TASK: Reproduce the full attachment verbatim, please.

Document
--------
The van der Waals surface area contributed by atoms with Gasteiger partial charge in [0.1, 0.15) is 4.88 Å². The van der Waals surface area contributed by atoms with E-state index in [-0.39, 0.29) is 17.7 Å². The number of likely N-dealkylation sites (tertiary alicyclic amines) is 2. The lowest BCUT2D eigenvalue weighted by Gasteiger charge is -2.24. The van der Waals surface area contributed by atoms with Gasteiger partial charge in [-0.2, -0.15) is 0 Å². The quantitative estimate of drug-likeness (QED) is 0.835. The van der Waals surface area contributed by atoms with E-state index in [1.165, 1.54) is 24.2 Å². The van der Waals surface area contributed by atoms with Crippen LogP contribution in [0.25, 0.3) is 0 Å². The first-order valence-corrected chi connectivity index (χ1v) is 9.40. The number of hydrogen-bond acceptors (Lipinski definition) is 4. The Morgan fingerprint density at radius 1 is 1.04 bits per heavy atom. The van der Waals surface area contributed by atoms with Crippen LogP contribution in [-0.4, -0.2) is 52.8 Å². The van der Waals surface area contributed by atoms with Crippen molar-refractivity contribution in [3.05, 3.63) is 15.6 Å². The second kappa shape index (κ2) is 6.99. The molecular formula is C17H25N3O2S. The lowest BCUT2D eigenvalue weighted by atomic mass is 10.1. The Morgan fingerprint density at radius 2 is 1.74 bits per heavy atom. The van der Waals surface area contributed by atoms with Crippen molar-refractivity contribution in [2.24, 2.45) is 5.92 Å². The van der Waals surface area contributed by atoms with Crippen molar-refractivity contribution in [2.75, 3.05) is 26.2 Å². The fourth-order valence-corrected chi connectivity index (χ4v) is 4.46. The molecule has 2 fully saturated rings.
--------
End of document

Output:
The van der Waals surface area contributed by atoms with Gasteiger partial charge in [0.1, 0.15) is 4.88 Å². The van der Waals surface area contributed by atoms with E-state index in [-0.39, 0.29) is 17.7 Å². The number of likely N-dealkylation sites (tertiary alicyclic amines) is 2. The lowest BCUT2D eigenvalue weighted by Gasteiger charge is -2.24. The van der Waals surface area contributed by atoms with Gasteiger partial charge in [-0.2, -0.15) is 0 Å². The quantitative estimate of drug-likeness (QED) is 0.835. The van der Waals surface area contributed by atoms with E-state index in [1.165, 1.54) is 24.2 Å². The van der Waals surface area contributed by atoms with Crippen LogP contribution in [0.25, 0.3) is 0 Å². The first-order valence-corrected chi connectivity index (χ1v) is 9.40. The number of hydrogen-bond acceptors (Lipinski definition) is 4. The Morgan fingerprint density at radius 1 is 1.04 bits per heavy atom. The van der Waals surface area contributed by atoms with Crippen LogP contribution in [-0.4, -0.2) is 52.8 Å². The van der Waals surface area contributed by atoms with Crippen molar-refractivity contribution in [3.05, 3.63) is 15.6 Å². The second kappa shape index (κ2) is 6.99. The molecular formula is C17H25N3O2S. The lowest BCUT2D eigenvalue weighted by atomic mass is 10.1. The Morgan fingerprint density at radius 2 is 1.74 bits per heavy atom. The van der Waals surface area contributed by atoms with Crippen molar-refractivity contribution in [2.24, 2.45) is 5.92 Å². The van der Waals surface area contributed by atoms with Crippen molar-refractivity contribution in [2.75, 3.05) is 26.2 Å². The fourth-order valence-corrected chi connectivity index (χ4v) is 4.46. The molecule has 2 fully saturated rings.